> 3) Where does kriging fit in? My understanding is that this is forYou are absolutely right. The kriging stage is for
> prediction (and uses the variogram). I am mainly interested in description
> of patterns at this point.
predicting values where you don't have samples. The
trend/semi-variogra/correlogram stage is for
diagnosing patterns and structures.
> 4) How do cross variograms work? I have variables that areThere are two kinds of cross variograms called
> correlated. Would cross variograms be appropriate?
co-located and non-colocated. If you have multiple
measurements on each sample, you can use both. If your
observations on one variable are at different
locations than the other, you have to use
non-co-located. This is planned for volume 2! The
short answer to your question in yes, it is the best
way to study the value and spatial relationship
between two variables.
> 5) How does one determine an appropriate degree polynomial to usethere are soma packages for geostatistical analysis using R:
> for trend surface analysis? Recommended reading for a beginner in trend
> 6) Software: Is there a way in R to determine how many pairs are
> in each bin? Or to truncate variograms (it prints the entire distance and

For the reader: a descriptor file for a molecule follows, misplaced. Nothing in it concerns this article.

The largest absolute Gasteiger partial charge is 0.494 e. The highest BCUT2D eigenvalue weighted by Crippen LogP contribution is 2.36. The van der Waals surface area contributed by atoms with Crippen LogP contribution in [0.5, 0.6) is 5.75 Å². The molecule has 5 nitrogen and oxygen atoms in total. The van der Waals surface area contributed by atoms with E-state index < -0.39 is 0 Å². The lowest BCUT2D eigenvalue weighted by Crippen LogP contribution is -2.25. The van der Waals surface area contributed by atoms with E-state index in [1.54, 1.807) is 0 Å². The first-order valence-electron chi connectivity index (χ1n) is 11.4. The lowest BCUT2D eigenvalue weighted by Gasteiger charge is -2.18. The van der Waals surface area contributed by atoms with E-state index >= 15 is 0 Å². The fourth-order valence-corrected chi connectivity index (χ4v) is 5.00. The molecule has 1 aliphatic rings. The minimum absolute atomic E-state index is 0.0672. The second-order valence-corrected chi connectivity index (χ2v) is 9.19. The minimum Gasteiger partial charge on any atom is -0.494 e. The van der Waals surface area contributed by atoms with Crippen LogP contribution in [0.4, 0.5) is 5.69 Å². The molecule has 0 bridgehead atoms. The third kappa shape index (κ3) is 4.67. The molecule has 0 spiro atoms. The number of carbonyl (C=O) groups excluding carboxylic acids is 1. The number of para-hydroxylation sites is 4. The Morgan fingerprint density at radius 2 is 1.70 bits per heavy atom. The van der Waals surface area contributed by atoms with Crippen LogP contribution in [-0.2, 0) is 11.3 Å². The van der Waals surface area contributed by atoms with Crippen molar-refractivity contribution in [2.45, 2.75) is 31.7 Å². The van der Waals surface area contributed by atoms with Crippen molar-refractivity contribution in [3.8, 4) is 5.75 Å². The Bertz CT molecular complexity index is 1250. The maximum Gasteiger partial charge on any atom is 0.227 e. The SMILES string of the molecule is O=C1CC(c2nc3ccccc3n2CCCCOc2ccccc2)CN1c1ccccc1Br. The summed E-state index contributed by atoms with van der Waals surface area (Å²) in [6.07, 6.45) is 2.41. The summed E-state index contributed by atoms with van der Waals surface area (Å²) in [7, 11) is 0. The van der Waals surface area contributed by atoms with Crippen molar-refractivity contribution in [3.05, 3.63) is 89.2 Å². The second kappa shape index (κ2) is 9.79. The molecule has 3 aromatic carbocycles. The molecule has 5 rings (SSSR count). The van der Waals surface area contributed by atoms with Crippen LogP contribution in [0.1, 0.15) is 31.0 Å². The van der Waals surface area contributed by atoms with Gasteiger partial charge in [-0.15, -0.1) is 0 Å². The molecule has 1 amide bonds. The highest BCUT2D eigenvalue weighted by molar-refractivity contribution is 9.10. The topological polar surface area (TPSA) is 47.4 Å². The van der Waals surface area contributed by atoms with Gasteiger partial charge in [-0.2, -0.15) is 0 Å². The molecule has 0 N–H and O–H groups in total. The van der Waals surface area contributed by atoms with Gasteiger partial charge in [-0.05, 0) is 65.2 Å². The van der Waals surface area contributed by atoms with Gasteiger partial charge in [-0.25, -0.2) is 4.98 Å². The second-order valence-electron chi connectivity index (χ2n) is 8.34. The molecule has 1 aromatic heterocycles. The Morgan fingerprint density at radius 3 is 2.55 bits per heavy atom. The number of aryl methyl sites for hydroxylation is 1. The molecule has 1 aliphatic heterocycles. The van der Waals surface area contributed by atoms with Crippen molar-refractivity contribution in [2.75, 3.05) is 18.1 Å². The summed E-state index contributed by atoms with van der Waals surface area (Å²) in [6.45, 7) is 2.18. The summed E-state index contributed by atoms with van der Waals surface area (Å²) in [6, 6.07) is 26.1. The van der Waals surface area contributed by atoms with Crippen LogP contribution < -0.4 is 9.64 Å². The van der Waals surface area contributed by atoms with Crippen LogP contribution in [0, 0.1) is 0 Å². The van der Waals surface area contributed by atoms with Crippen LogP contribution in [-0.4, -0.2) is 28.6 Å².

> it is my understanding that one shouldn't calculate variograms beyond half
> the maximum distance).
The last one is not (yet?) available at CRAN.
However some of its funcionalities can answer some of your questions.
it's available at:
for snapshots and see some (but not all!) features:
If you use sgeostat simply type the object name at the prompt.
It will give you a table like output of the data. You can also set the
max-distance and the bin-width while calculating the empirical variogram.
In addition, you can even specify directional variograms, just plow
through the manual of sgeostat.
> Can SAS do spatial statistics? Is it part of the basicJuliann: Yes, you can do much of this in SAS. You may use MIXED and the
> package or is there some sort of add on? If you've tried it, do you
> recommend it?
SAS macro GLIMMIX (which calls SAS but under generalized distributional
assumptions) to model spatially correlated outcomes as functions of
other predictors (including trend). You can use PROC G3D to plot raw data
and residuals in 3-D, and PROC VARIOGRAM and PROC GPLOT to generate
empirical correlogram and semivariance info, and plot it,